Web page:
Sunday 28 July 2019


IT HAS been a very interesting semester break for Zimbabwe netball team goal defender and University of Zimbabwe (UZ) student Felisitus Kwangwa following the team’s brilliant Netball World Cup in Liverpool, England.

The Zimbabwe team returned home last week having charmed the world with their energy and spirit to finish a commendable eighth out of 16 teams in their debut appearance at the global event.

For Kwangwa, a second-year Economic History student at UZ, she had to face the gigantic 2,08-metre Sri Lankan goal shooter Tharjini Sivalingam as well as two of the best teams on the planet, World Cup champions New Zealand and their predecessors Australia. 

In all this she recorded the tournament’s highest deflections and two player-of-the-match accolades.

Kwangwa hogged the limelight right from the outset after batting with and managing to contain the towering Sivalingam in Zimbabwe’s first match against the Sri Lankans, which the Gems ran out 79-49 winners.

“At first I was nervous because of the height difference between us. But after realising that she could not jump, we capitalised on that and we managed to contain her,” Kwangwa told Sports Hub.

Kwangwa also reflected on the overall World Cup experience as part of a history making squad.

“The experience was awesome, we got a chance to meet both current world champions New Zealand and Australia, who were the defending champions. We managed to give them a tough time though we lost both matches. I learnt a lot especially defensive- wise and I can only get better going forward,” she said.

But the team’s overall performance was not a surprise to the Correctional Queens star who, at just 24, is already looking forward to playing at the next World Cup set for Cape Town in 2023.

“I was not surprised at our overall performance because that is what I was expecting going to Liverpool. We wanted to leave a mark in our first appearance, that was our target and I am glad we managed to achieve it.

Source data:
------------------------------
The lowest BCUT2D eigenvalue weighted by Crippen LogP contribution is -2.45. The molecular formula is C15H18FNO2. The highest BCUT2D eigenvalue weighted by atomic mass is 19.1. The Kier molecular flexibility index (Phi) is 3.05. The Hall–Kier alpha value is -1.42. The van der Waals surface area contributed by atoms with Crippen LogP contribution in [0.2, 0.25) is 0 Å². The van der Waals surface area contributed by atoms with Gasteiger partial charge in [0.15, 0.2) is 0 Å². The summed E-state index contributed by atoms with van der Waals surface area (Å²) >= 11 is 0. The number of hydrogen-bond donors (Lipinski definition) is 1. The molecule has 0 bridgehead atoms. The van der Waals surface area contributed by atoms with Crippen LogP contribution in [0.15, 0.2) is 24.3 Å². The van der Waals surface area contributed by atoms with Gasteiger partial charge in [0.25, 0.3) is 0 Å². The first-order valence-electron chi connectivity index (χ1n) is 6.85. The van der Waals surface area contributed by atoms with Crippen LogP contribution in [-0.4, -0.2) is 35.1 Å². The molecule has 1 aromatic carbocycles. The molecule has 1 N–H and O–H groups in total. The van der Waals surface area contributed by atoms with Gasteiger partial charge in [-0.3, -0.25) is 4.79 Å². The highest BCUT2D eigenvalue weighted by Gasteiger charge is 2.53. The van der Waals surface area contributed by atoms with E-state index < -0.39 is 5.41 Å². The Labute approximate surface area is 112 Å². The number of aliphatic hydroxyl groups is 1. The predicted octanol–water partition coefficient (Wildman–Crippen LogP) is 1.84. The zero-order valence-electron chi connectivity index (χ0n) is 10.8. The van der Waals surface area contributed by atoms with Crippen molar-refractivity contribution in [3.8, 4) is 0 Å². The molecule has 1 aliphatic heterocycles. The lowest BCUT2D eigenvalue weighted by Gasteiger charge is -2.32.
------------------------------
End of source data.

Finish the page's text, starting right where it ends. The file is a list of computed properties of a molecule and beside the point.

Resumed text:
“Zimbabwe supporters were great in Liverpool. We felt like we were home. Their morale and support had a great impact on our performances.

“The dream for me now is to play at the next World Cup and be able to qualify the country for the semi-finals. I think as a country we have that ability to achieve that with the necessary support,” she said. 

Growing up in Bulawayo’s Njube suburb, netball was never Kwangwa’s cup of tea. In fact, she was forced to play the sport while she was at Mtshede Primary School simply because she was tall and her breakthrough would come when she participated at the 2011 National Youth Games which were held in Gwanda.

It’s the year she was picked for the junior national team and she has since grown to become a stalwart in the senior team’s defence.

“My netball journey began in primary school at Mtshede where I was forced to play netball because of my height. That time I was not even a sports kind of person. The big journey for me started in 2011 when I was picked for the young Gems after the Youth Games.

“In 2014 I made it into the senior team and I have not looked back since. So far in my club career I have played for Freestars, Khami Queens and Correctional Queens from 2016,” Kwangwa revealed.

While she is pursuing a university degree, Kwangwa’s dream cannot be separated from netball.

“I want to play for the best netball clubs in the world and also become the best player in the world who is at the same time a graduate,” she said.

According to Kwangwa, one of the team’s secrets to their performance at the World Cup was to sing and pray before matches.

And at the end of the World Cup campaign, the team sang and danced, and famously gate- crashed BBC TV coverage of the tournament.

Semester breaks do not come any better. Standard


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